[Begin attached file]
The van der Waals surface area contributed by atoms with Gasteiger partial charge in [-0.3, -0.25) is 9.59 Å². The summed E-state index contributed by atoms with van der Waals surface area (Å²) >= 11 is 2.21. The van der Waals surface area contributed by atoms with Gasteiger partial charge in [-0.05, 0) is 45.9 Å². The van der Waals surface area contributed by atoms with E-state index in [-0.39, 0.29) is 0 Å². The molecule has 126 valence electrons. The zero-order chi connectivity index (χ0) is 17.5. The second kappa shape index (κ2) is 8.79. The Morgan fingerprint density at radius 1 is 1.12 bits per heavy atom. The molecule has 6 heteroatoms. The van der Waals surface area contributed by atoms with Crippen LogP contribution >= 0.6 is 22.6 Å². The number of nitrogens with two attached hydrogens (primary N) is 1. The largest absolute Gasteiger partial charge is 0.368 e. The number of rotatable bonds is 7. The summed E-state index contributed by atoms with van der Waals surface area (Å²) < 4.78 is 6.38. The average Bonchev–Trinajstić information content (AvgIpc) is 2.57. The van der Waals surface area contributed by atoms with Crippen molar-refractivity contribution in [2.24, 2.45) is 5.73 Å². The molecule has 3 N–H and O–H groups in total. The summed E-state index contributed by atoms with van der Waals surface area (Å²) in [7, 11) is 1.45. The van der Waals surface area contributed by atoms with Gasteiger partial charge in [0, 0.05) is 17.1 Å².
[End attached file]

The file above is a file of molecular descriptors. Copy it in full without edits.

The van der Waals surface area contributed by atoms with Gasteiger partial charge in [-0.3, -0.25) is 9.59 Å². The summed E-state index contributed by atoms with van der Waals surface area (Å²) >= 11 is 2.21. The van der Waals surface area contributed by atoms with Gasteiger partial charge in [-0.05, 0) is 45.9 Å². The van der Waals surface area contributed by atoms with E-state index in [-0.39, 0.29) is 0 Å². The molecule has 126 valence electrons. The zero-order chi connectivity index (χ0) is 17.5. The second kappa shape index (κ2) is 8.79. The Morgan fingerprint density at radius 1 is 1.12 bits per heavy atom. The molecule has 6 heteroatoms. The van der Waals surface area contributed by atoms with Crippen LogP contribution >= 0.6 is 22.6 Å². The number of nitrogens with two attached hydrogens (primary N) is 1. The largest absolute Gasteiger partial charge is 0.368 e. The number of rotatable bonds is 7. The summed E-state index contributed by atoms with van der Waals surface area (Å²) < 4.78 is 6.38. The average Bonchev–Trinajstić information content (AvgIpc) is 2.57. The van der Waals surface area contributed by atoms with Crippen molar-refractivity contribution in [2.24, 2.45) is 5.73 Å². The molecule has 3 N–H and O–H groups in total. The summed E-state index contributed by atoms with van der Waals surface area (Å²) in [7, 11) is 1.45. The van der Waals surface area contributed by atoms with Gasteiger partial charge in [0, 0.05) is 17.1 Å².